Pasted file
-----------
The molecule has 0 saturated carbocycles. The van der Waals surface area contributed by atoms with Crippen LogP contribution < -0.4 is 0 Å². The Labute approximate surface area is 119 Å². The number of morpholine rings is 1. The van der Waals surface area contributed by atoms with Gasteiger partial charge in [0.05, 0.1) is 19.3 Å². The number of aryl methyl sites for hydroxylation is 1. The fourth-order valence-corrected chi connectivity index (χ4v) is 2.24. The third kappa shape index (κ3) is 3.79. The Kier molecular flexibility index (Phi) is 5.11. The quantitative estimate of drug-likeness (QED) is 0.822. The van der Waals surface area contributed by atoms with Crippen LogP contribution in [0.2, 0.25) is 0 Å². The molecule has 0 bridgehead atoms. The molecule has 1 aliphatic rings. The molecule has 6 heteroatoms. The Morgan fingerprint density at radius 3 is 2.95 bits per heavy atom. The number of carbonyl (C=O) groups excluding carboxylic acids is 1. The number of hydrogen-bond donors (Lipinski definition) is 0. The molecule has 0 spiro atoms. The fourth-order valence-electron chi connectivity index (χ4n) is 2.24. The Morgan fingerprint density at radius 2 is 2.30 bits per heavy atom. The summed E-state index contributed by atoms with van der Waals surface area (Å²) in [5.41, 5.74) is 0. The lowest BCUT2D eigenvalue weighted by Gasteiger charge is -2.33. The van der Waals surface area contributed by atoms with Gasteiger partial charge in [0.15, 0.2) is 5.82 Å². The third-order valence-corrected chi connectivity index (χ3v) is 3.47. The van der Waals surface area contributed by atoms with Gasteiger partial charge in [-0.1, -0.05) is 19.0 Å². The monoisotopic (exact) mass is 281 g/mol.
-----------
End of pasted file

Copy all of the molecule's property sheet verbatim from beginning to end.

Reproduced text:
The molecule has 0 saturated carbocycles. The van der Waals surface area contributed by atoms with Crippen LogP contribution < -0.4 is 0 Å². The Labute approximate surface area is 119 Å². The number of morpholine rings is 1. The van der Waals surface area contributed by atoms with Gasteiger partial charge in [0.05, 0.1) is 19.3 Å². The number of aryl methyl sites for hydroxylation is 1. The fourth-order valence-corrected chi connectivity index (χ4v) is 2.24. The third kappa shape index (κ3) is 3.79. The Kier molecular flexibility index (Phi) is 5.11. The quantitative estimate of drug-likeness (QED) is 0.822. The van der Waals surface area contributed by atoms with Crippen LogP contribution in [0.2, 0.25) is 0 Å². The molecule has 0 bridgehead atoms. The molecule has 1 aliphatic rings. The molecule has 6 heteroatoms. The Morgan fingerprint density at radius 3 is 2.95 bits per heavy atom. The number of carbonyl (C=O) groups excluding carboxylic acids is 1. The number of hydrogen-bond donors (Lipinski definition) is 0. The molecule has 0 spiro atoms. The fourth-order valence-electron chi connectivity index (χ4n) is 2.24. The Morgan fingerprint density at radius 2 is 2.30 bits per heavy atom. The summed E-state index contributed by atoms with van der Waals surface area (Å²) in [5.41, 5.74) is 0. The lowest BCUT2D eigenvalue weighted by Gasteiger charge is -2.33. The van der Waals surface area contributed by atoms with Gasteiger partial charge in [0.15, 0.2) is 5.82 Å². The third-order valence-corrected chi connectivity index (χ3v) is 3.47. The van der Waals surface area contributed by atoms with Gasteiger partial charge in [-0.1, -0.05) is 19.0 Å². The monoisotopic (exact) mass is 281 g/mol.